A new research has revealed the increasing economic inequality in the country and the need to fight to reduce extreme poverty in Ghana.
The research conducted by Oxfam, an international research organization and presented by CUT Accra exposes the inequalities in the system, revealing that a large part of the population remains locked out of gains from growth
The research indicates further that Ghanaians who wallow in poverty are rather overly exposed to indirect taxes compared to the rich.
“This overexposure worsens the inequalities in the country” the research states.
According to the result, the nation collects approximately 55 per cent of taxes from indirect taxes and this was found to be globally regressive.
Ghana, is also not performing well in tax collection with a low GDP ratio of about 16 per cent compared to 19.1 per cent in Africa.
The research further reveals that tax exemptions and deductions to multinational firm’s amount to an average of US$ 1.3 billion a year representing two-thirds of the education budget and 80 per cent for health.
Furthermore, the research shows how the irregular flow of the District Assembly Common Fund (DACF) has negatively impacted the Assemblies, for which they are unable to raise enough funds through the property tax.
It also revealed that, the nation is losing about US$ 401 million annually which is under 2 per cent of GDP.
“This happens due to illicit flows through trade in mispricing alone.”
It also showed that, the education sector budget increased by 11 per cent from a total cost of GHc 8.33 billion in 2017 to a total of GHc 9.26 billion in 2018.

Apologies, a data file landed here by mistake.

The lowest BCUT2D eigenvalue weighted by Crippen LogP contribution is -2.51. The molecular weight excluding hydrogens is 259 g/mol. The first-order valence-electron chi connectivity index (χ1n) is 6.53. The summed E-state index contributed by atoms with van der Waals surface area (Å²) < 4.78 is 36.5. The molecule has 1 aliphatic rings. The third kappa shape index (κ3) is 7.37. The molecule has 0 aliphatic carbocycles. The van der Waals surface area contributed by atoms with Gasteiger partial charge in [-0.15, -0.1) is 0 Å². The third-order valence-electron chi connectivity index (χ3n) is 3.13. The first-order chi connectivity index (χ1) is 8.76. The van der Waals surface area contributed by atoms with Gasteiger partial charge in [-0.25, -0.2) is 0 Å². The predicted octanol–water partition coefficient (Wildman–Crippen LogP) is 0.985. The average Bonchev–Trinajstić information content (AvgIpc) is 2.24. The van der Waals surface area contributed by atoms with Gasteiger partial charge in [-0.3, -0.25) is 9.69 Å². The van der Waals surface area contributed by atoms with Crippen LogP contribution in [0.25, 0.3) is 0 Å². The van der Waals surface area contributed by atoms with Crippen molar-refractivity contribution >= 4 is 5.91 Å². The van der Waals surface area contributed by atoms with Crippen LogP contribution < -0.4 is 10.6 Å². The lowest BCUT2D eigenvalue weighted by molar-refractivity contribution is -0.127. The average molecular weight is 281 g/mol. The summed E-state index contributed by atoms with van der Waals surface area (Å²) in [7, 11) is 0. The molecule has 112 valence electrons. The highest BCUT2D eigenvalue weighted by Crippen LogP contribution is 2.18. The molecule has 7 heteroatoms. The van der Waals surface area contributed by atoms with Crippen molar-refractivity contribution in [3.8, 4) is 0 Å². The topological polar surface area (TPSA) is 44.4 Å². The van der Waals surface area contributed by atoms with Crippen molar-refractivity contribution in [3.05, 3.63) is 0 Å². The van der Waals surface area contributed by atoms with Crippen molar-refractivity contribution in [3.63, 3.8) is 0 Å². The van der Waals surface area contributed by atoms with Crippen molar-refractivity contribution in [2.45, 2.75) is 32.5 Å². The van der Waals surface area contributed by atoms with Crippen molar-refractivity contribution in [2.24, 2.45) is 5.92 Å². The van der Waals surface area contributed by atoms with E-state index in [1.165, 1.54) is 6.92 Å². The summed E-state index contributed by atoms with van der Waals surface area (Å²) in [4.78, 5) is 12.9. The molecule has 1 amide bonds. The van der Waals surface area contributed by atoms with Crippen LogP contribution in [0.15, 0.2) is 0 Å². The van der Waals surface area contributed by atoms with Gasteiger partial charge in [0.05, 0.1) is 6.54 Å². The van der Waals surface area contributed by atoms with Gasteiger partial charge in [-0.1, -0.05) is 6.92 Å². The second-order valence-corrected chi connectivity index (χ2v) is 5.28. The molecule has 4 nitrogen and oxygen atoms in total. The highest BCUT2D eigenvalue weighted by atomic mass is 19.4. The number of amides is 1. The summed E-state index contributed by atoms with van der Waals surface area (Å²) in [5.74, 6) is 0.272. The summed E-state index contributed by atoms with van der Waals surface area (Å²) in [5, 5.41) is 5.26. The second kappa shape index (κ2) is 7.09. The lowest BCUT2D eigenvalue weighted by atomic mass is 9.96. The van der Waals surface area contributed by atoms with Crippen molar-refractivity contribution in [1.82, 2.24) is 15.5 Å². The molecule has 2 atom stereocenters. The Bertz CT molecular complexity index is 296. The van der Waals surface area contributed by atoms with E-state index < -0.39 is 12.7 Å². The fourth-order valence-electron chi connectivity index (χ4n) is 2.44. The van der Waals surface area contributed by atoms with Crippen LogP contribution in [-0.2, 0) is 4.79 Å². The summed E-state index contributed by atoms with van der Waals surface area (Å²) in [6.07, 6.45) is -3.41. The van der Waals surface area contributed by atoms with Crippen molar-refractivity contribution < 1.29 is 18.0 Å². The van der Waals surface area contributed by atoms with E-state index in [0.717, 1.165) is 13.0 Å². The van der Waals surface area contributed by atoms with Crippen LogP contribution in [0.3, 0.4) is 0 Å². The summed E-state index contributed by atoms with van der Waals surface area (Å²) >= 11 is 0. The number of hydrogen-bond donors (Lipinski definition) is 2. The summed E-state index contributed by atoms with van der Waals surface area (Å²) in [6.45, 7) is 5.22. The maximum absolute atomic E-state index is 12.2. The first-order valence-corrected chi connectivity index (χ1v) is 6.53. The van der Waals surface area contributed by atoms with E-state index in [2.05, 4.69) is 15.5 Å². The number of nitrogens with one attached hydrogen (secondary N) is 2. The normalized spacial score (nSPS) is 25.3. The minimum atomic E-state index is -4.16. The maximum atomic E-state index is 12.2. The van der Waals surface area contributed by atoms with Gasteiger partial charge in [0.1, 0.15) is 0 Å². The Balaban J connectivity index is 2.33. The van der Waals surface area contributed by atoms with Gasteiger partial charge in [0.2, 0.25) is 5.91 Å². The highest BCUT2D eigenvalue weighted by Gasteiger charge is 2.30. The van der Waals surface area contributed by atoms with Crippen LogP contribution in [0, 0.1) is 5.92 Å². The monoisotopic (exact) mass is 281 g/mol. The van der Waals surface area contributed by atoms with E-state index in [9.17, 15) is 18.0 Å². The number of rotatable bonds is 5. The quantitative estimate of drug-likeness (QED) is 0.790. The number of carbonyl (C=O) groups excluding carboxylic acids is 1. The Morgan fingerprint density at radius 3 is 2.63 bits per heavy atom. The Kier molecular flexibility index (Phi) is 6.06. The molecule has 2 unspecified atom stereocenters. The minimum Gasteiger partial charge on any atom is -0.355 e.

However, much of the increment was directed to the payment of compensation as compared to goods and services including capital expenditure.
“The share of allocation to compensation increased significantly from 91.4 per cent to 98.5 per cent in 2017 and 2018 respectively.” The research indicated.
It said, even though health and education account for two-thirds of reduction in inequalities on social expenditure, it is vital that any spending on health must be reversed.
“This would help allocate greater portion of resources to the poor and ultimately move towards universal health care.
“Moreover, the existing health budget needs to work better addressing inequalities and to increase efficiencies in the system,” the report stated.
The social protection scheme, on the other hand, could be made to enforce efficiency in order to combat inequalities, whereas, the LEAP can also help in tackling the inequalities in the country.
“Addressing geographical inequality must be improved through better analysis of the budget and the use of equality spending formula.”
The research recommended government to enhance tax benefits, make design for tax system more progressive, get a progressive tax collection system and urged MMDAs to enhance revenue collection system to maximize revenue.
Source: Nii Aflah Sackey